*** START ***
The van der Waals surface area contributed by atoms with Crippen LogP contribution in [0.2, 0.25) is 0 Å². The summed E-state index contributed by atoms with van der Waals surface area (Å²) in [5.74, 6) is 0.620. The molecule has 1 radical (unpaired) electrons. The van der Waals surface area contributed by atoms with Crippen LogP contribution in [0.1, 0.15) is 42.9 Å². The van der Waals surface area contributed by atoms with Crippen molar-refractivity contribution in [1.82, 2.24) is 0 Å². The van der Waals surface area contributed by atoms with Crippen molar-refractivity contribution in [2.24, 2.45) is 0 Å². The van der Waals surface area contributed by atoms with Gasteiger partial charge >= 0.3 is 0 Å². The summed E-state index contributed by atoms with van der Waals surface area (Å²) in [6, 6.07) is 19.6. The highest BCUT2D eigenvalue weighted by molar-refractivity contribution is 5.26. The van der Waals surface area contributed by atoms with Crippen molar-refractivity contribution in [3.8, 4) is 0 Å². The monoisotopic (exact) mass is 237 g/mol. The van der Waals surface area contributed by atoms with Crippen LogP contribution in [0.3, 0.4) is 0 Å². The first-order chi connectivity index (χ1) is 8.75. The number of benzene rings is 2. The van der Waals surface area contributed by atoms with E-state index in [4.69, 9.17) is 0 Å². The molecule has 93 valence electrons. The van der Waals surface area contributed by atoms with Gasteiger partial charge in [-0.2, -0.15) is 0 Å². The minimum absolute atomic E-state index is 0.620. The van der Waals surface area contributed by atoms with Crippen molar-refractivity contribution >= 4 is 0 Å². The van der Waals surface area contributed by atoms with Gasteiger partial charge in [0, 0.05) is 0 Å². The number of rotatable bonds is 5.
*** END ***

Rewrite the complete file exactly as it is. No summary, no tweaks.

The van der Waals surface area contributed by atoms with Crippen LogP contribution in [0.2, 0.25) is 0 Å². The summed E-state index contributed by atoms with van der Waals surface area (Å²) in [5.74, 6) is 0.620. The molecule has 1 radical (unpaired) electrons. The van der Waals surface area contributed by atoms with Crippen LogP contribution in [0.1, 0.15) is 42.9 Å². The van der Waals surface area contributed by atoms with Crippen molar-refractivity contribution in [1.82, 2.24) is 0 Å². The van der Waals surface area contributed by atoms with Crippen molar-refractivity contribution in [2.24, 2.45) is 0 Å². The van der Waals surface area contributed by atoms with Gasteiger partial charge >= 0.3 is 0 Å². The summed E-state index contributed by atoms with van der Waals surface area (Å²) in [6, 6.07) is 19.6. The highest BCUT2D eigenvalue weighted by molar-refractivity contribution is 5.26. The van der Waals surface area contributed by atoms with Crippen molar-refractivity contribution in [3.8, 4) is 0 Å². The monoisotopic (exact) mass is 237 g/mol. The van der Waals surface area contributed by atoms with Crippen LogP contribution in [0.3, 0.4) is 0 Å². The first-order chi connectivity index (χ1) is 8.75. The number of benzene rings is 2. The van der Waals surface area contributed by atoms with E-state index in [4.69, 9.17) is 0 Å². The molecule has 93 valence electrons. The van der Waals surface area contributed by atoms with Gasteiger partial charge in [-0.2, -0.15) is 0 Å². The minimum absolute atomic E-state index is 0.620. The van der Waals surface area contributed by atoms with Crippen molar-refractivity contribution >= 4 is 0 Å². The van der Waals surface area contributed by atoms with Gasteiger partial charge in [0, 0.05) is 0 Å². The number of rotatable bonds is 5.